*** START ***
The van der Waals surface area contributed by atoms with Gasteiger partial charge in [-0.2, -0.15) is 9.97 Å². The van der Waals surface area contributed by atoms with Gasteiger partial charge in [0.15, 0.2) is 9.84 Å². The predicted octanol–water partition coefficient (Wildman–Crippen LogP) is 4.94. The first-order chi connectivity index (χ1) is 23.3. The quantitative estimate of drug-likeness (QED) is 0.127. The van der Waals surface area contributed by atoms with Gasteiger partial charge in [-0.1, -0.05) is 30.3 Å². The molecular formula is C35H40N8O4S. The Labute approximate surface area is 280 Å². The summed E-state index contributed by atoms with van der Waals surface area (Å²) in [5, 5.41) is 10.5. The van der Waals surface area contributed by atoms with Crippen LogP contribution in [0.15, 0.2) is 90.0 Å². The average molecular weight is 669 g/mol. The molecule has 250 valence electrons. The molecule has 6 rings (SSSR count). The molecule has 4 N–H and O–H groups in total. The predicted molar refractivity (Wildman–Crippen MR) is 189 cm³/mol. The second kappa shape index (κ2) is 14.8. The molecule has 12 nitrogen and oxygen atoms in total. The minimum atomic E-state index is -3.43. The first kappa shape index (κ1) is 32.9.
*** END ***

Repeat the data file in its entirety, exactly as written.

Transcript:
The van der Waals surface area contributed by atoms with Gasteiger partial charge in [-0.2, -0.15) is 9.97 Å². The van der Waals surface area contributed by atoms with Gasteiger partial charge in [0.15, 0.2) is 9.84 Å². The predicted octanol–water partition coefficient (Wildman–Crippen LogP) is 4.94. The first-order chi connectivity index (χ1) is 23.3. The quantitative estimate of drug-likeness (QED) is 0.127. The van der Waals surface area contributed by atoms with Gasteiger partial charge in [-0.1, -0.05) is 30.3 Å². The molecular formula is C35H40N8O4S. The Labute approximate surface area is 280 Å². The summed E-state index contributed by atoms with van der Waals surface area (Å²) in [5, 5.41) is 10.5. The van der Waals surface area contributed by atoms with Crippen LogP contribution in [0.15, 0.2) is 90.0 Å². The average molecular weight is 669 g/mol. The molecule has 250 valence electrons. The molecule has 6 rings (SSSR count). The molecule has 4 N–H and O–H groups in total. The predicted molar refractivity (Wildman–Crippen MR) is 189 cm³/mol. The second kappa shape index (κ2) is 14.8. The molecule has 12 nitrogen and oxygen atoms in total. The minimum atomic E-state index is -3.43. The first kappa shape index (κ1) is 32.9.